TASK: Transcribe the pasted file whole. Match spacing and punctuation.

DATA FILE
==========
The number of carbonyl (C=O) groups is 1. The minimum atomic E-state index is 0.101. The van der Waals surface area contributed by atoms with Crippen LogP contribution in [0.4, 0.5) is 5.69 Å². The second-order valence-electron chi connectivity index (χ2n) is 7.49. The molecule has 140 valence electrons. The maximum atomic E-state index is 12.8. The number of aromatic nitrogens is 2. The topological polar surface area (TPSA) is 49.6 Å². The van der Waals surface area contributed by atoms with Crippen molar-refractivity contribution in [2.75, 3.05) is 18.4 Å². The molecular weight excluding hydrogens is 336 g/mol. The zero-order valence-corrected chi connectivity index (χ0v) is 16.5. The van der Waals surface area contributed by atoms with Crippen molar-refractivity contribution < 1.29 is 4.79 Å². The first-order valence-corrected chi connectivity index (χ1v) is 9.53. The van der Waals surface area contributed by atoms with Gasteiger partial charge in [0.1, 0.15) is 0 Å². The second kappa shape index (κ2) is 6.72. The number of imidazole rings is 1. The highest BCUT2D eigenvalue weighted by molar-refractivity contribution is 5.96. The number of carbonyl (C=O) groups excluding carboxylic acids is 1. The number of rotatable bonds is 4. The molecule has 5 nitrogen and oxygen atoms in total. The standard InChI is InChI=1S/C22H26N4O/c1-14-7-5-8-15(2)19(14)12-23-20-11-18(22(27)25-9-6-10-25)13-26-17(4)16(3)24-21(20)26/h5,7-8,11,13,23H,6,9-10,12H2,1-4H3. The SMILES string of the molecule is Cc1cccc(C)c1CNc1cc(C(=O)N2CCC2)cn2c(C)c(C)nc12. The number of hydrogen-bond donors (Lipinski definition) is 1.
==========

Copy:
The number of carbonyl (C=O) groups is 1. The minimum atomic E-state index is 0.101. The van der Waals surface area contributed by atoms with Crippen LogP contribution in [0.4, 0.5) is 5.69 Å². The second-order valence-electron chi connectivity index (χ2n) is 7.49. The molecule has 140 valence electrons. The maximum atomic E-state index is 12.8. The number of aromatic nitrogens is 2. The topological polar surface area (TPSA) is 49.6 Å². The van der Waals surface area contributed by atoms with Crippen molar-refractivity contribution in [2.75, 3.05) is 18.4 Å². The molecular weight excluding hydrogens is 336 g/mol. The zero-order valence-corrected chi connectivity index (χ0v) is 16.5. The van der Waals surface area contributed by atoms with Crippen molar-refractivity contribution < 1.29 is 4.79 Å². The first-order valence-corrected chi connectivity index (χ1v) is 9.53. The van der Waals surface area contributed by atoms with Gasteiger partial charge in [0.1, 0.15) is 0 Å². The second kappa shape index (κ2) is 6.72. The number of imidazole rings is 1. The highest BCUT2D eigenvalue weighted by molar-refractivity contribution is 5.96. The number of carbonyl (C=O) groups excluding carboxylic acids is 1. The number of rotatable bonds is 4. The molecule has 5 nitrogen and oxygen atoms in total. The standard InChI is InChI=1S/C22H26N4O/c1-14-7-5-8-15(2)19(14)12-23-20-11-18(22(27)25-9-6-10-25)13-26-17(4)16(3)24-21(20)26/h5,7-8,11,13,23H,6,9-10,12H2,1-4H3. The SMILES string of the molecule is Cc1cccc(C)c1CNc1cc(C(=O)N2CCC2)cn2c(C)c(C)nc12. The number of hydrogen-bond donors (Lipinski definition) is 1.